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Mothering During a Health Care Pandemic: A Wake-up Call to Support Moms in Medicine
— MEDICAL SCHOOL —
Oregon Health and Science University School of Medicine
— GRADUATING CLASS —
Sacrifice is a word physicians are all too familiar with: from decades of training, intensive work hours, and education loans to being pushed physically, mentally, and emotionally. Yet, there is another sacrifice seldom mentioned: children.
For those who came into medicine without a partner or children, only 2% will be able to achieve such a dream before completing medical school (1), a minuscule portion among the 85% of female physicians who desire to have children (2, 3). When asked, 61% of a selected group of female residents cited their career as an influence on the decision to delay childbearing (4). This decision can leave some physicians involuntarily childless, sacrificing their prime reproductive years for medical education and postgraduate training instead.
For those who take the leap and have children during medical training, the added stress of child care, particularly during the COVID-19 pandemic, can feel like a systems failure. Child care stress has been described across different subgroups of health care workers and was associated with anxiety, depression, burnout, and intent to reduce hours or leave jobs altogether (5).
I am a fourth-year medical student raising a small child. Among the many challenges that come with it, balancing learning with child care is one of the most difficult puzzles to solve. In the early days of the COVID-19 pandemic, it meant relying exclusively on family to take care of my kid while I was in the bedroom completing coursework online. As the pandemic rolled into year two, preschool and day care centers faced extreme staffing challenges (6), meaning my child could be (and has been) the child who got sent home that day due to staff call-out. In these stressful times, I am fortunate to have a spouse and a family support system to help take care of my child while I am putting in the hours and can't step up. But I know I am not the norm.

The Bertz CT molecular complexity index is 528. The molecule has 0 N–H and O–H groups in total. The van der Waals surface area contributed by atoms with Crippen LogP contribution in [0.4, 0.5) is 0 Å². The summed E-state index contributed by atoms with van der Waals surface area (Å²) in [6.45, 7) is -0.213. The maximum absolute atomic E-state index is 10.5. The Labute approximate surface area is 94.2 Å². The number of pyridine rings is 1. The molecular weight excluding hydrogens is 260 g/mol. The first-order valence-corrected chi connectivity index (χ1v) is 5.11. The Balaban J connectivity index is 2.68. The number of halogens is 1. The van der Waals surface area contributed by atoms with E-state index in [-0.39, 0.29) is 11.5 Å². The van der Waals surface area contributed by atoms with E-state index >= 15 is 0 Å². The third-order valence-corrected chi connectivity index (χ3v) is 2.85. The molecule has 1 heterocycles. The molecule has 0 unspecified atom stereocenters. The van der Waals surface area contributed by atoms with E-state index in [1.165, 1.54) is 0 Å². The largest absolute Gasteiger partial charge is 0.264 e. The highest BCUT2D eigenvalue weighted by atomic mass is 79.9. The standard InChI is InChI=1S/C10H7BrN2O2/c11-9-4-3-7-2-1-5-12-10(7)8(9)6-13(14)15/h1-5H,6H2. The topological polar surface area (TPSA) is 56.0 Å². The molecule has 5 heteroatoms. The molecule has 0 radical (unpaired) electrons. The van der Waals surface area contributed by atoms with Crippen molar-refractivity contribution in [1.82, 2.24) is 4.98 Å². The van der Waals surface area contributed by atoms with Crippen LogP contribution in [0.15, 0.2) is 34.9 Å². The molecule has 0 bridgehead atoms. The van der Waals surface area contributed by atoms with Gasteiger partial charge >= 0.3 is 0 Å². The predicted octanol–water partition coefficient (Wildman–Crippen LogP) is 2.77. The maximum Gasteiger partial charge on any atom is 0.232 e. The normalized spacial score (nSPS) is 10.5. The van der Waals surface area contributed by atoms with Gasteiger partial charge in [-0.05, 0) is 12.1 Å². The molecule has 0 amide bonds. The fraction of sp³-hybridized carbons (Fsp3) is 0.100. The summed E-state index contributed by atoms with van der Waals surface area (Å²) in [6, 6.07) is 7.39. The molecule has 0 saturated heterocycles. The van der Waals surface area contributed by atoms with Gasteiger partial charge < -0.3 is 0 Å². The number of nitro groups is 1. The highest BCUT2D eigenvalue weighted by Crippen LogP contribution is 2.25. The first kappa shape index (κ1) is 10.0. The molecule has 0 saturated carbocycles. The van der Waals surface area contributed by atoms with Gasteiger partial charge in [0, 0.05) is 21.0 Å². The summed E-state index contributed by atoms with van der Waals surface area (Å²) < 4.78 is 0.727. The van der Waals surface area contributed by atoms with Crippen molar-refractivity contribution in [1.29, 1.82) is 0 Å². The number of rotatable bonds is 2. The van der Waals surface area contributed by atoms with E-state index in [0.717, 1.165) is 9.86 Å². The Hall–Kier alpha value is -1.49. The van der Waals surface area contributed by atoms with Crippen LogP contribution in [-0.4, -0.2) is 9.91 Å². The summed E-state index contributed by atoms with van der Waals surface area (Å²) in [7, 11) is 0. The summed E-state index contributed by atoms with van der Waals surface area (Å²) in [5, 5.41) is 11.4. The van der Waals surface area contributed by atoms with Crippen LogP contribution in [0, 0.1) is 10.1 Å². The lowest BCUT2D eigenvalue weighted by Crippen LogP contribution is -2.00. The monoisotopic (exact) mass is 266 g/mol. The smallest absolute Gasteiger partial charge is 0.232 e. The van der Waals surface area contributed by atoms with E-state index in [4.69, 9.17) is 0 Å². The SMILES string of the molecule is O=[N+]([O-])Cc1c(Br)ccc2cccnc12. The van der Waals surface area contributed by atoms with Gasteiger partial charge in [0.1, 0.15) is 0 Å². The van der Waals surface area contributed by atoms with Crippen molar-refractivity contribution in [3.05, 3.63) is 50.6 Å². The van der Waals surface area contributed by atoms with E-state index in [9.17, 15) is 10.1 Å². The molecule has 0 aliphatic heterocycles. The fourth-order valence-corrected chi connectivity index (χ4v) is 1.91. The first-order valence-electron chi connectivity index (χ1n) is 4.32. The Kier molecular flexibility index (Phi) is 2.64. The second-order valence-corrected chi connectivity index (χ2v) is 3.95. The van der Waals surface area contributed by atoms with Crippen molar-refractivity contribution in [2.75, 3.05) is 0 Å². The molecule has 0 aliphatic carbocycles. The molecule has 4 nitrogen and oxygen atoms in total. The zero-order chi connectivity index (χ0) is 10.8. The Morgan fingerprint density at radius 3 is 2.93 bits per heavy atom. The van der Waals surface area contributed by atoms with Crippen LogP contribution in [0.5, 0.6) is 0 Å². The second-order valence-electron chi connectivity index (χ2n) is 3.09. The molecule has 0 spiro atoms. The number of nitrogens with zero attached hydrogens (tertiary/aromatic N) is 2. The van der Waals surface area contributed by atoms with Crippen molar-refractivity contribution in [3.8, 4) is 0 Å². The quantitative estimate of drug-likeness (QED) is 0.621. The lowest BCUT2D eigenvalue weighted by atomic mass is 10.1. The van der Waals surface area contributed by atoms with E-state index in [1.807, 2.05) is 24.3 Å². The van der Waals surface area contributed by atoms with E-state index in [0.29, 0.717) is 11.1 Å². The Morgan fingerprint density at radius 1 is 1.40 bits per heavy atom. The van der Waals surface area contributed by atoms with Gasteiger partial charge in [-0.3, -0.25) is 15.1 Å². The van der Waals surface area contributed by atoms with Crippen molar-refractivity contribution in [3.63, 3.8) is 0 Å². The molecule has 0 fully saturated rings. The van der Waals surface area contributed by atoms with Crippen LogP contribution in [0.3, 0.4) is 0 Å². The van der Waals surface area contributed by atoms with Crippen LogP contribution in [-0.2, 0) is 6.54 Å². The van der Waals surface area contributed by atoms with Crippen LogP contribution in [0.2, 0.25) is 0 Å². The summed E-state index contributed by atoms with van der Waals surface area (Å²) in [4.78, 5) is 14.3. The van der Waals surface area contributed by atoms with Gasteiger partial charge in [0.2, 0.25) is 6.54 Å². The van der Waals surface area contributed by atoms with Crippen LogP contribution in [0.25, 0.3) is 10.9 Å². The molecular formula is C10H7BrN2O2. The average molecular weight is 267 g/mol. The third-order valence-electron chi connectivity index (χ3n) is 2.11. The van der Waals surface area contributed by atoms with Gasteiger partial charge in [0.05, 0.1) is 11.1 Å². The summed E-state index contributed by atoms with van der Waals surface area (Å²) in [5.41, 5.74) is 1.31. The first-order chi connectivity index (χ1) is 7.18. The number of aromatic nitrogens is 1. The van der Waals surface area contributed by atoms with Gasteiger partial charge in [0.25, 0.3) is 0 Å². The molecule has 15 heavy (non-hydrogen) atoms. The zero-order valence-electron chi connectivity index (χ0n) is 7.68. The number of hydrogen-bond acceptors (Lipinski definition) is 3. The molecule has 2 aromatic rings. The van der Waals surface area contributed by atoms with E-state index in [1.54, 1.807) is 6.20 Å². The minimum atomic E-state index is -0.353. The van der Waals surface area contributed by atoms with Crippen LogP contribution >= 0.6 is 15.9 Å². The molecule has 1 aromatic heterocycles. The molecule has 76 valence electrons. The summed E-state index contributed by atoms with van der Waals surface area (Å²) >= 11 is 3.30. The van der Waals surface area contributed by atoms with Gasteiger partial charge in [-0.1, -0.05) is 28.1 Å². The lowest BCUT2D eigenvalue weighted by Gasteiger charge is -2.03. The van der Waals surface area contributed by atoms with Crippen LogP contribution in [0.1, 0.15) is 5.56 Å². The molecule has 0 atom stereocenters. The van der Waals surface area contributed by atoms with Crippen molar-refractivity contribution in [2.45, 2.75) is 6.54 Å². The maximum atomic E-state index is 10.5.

ACP has been a strong supporter in addressing the barriers faced by women in medicine and a leader in nurturing physician well-being and professional fulfillment. To impact gender equity in medicine, ACP encourages you to advocate: speak truth, sometimes gently, sometimes firmly, sometimes loudly (7). With that courage, today, I am writing the truth: having children in training isn't easy; child care stress is burdensome, now more than ever. But if it is your dream, don't give up: pursue it fearlessly. For if women are going to have the cultural and infrastructural support to confidently have children without delaying our careers, that change won’t come unless it is boldly advocated for by you and me: student doctors—the future of medicine.
Thank you to the following people for their assistance with this article:
MD-PhD Candidate at the University of New Mexico School of Medicine
ACP Council of Student Members
Graduation Class: 2024
R. Logan Jones, MD
Assistant Professor, Oregon Health and Science University
Tammy Lin, MD, MPH, FACP
Voluntary Assistant Clinical Professor, Department of Medicine
University of California, San Diego, Health Sciences
ACP California Southern III Governor
1. Cusimano MC, Baxter NN, Sutradhar R, et al. Delay of pregnancy among physicians vs nonphysicians. JAMA Intern Med. 2021;181:905-12. [PMID: 33938909] doi:10.1001/jamainternmed.2021.1635
2. Diamond P. The private lives of women doctors. Medica. 1984;2:40-5.
3. Stentz NC, Griffith KA, Perkins E, et al. Fertility and childbearing among American female physicians. J Womens Health (Larchmt). 2016;25:1059-65. [PMID: 27347614] doi:10.1089/jwh.2015.5638
4. Stack SW, Jagsi R, Biermann JS, et al. Childbearing decisions in residency: a multicenter survey of female residents. Acad Med. 2020;95:1550-7. [PMID: 32568852] doi:10.1097/ACM.0000000000003549
5. Harry EM, Carlasare LE, Sinsky CA, et al. Childcare stress, burnout, and intent to reduce hours or leave the job during the COVID-19 pandemic among US health care workers. JAMA Netw Open. 2022;5:e2221776. [PMID: 35849398] doi:10.1001/jamanetworkopen.2022.21776
6. Cain Miller C. ‘Can't Compete’: Why Hiring for Child Care Is a Huge Struggle. The New York Times. 2021. Accessed at www.nytimes.com/2021/09/21/upshot/child-care.html on 2 October 2022.
7. American College of Physicians. Top 10 Things You Can Do To Impact Gender Equity in Medicine. Accessed at www.acponline.org/advocacy/where-we-stand/women-in-medicine/top-10-things-you-can-do-to-impact-gender-equity-in-medicine on 2 October 2022.